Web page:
Assume you invest $100 every month for five months into a given stock. The stock price at each of these purchase dates is as follows (with the number of shares purchased):
Jan.: $20 (5 shares purchased)
Feb.: $14 (7.1 shares)
Mar.: $13 (7.7 shares)
Apr.: $15 (6.7 shares)
May: $23 (4.3 shares)
Total: $85 (30.8 shares)
The $500 invested purchased 30.8 shares, resulting in a cost per share of about $16.23. This means that when the stock price is above $16.23, there is a gain on the investments.
But what if the May stock price was still down around $15 as it was in April; what are the results then?
Total: $77 (33.2 shares purchased)
The $500 invested purchased 33.2 shares, resulting in a cost per share of about $15.06. A gain would exist when the stock price is above $15.06. The May price is not above that price so there is no gain until the stock increases.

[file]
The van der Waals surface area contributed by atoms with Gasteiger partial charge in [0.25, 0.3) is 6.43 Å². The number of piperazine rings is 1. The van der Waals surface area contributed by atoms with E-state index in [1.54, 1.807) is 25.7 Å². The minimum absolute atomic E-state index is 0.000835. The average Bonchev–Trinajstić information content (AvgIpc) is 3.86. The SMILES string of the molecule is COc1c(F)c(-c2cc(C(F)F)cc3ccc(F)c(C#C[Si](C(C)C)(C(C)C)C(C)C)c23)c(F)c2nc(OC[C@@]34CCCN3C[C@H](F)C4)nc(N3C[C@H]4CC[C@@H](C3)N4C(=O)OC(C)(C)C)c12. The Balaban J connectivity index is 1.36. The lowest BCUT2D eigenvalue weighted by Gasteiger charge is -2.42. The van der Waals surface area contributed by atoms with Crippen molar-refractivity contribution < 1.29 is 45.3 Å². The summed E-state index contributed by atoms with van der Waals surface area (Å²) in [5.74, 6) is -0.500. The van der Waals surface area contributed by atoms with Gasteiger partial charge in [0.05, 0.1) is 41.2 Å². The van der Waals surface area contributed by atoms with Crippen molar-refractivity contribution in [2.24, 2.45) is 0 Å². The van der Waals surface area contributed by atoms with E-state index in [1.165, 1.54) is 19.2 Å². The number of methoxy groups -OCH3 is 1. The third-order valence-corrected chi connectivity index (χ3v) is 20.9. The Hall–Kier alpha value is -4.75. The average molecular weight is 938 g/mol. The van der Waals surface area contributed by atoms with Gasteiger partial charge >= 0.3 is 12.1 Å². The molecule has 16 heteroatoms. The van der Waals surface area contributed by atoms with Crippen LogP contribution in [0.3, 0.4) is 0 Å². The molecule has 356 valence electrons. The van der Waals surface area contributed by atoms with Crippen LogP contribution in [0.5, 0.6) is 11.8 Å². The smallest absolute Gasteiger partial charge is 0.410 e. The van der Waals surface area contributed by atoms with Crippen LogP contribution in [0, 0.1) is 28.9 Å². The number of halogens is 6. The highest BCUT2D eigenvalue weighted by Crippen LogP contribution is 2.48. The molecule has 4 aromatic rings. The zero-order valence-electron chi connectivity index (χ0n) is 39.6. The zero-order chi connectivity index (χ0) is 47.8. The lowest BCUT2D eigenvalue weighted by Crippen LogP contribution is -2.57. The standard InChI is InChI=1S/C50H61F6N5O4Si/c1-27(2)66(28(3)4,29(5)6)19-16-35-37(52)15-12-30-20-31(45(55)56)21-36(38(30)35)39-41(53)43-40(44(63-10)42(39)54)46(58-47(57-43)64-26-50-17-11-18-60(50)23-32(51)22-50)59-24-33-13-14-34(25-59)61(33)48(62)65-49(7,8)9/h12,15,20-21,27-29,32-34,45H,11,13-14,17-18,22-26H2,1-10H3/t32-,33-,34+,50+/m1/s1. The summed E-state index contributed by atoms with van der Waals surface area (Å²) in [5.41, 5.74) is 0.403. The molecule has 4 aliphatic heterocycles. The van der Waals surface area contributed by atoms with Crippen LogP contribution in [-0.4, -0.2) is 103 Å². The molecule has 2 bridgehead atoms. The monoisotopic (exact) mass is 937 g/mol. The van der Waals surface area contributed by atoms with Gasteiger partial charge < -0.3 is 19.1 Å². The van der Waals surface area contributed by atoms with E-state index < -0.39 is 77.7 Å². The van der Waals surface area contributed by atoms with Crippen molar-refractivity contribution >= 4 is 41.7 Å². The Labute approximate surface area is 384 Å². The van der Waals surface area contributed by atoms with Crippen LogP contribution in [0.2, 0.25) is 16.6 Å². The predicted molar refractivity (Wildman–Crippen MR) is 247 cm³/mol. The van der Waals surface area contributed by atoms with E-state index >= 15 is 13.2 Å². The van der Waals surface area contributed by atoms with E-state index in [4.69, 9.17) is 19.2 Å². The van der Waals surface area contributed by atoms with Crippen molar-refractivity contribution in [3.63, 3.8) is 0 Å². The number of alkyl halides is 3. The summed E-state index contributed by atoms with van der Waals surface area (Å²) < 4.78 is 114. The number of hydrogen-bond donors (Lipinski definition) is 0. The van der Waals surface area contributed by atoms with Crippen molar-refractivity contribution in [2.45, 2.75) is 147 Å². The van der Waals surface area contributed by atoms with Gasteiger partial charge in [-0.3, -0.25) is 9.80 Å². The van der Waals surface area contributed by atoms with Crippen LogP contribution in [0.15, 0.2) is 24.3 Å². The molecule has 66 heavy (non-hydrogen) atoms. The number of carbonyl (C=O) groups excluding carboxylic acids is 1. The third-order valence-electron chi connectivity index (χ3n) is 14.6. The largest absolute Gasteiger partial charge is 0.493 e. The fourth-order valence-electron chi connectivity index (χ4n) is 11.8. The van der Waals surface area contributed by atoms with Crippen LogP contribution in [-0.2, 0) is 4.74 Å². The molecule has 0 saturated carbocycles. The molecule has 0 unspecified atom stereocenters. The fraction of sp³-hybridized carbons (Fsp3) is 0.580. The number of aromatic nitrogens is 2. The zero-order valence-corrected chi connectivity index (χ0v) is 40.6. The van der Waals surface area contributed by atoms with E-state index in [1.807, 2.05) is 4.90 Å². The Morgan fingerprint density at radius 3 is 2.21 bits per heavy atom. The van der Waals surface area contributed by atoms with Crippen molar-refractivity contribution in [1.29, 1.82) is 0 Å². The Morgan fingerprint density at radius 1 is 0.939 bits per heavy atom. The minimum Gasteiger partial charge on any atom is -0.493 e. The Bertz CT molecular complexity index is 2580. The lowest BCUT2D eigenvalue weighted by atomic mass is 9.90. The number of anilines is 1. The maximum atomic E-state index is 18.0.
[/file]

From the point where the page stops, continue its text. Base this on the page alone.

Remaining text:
So what do we learn from these examples? That Dollar Cost Averaging is not necessarily going to give you better returns; it completely depends on the stock performance over the given period. So does that mean I should just invest the $500 all at once? Well, if you did that in Jan. in the example, you would be even worse off since your cost per share would be $20 instead of $16.23 or $15.06. If you invested the $500 in Feb. you would be better off with only a $14 cost per share. Since we don't know how a stock or mutual fund will perform, investing continuously over a period diversifies away much of the market risk (the risk of market fluctuations). Also, most individuals do not have enough money to make a single investment now to carry them through to retirement, but rather have smaller amounts set aside each month as income is received. Another way to take advantage of continuous investing is by reinvesting dividends rather than having them paid out. This can be done automatically by your financial institution or brokerage.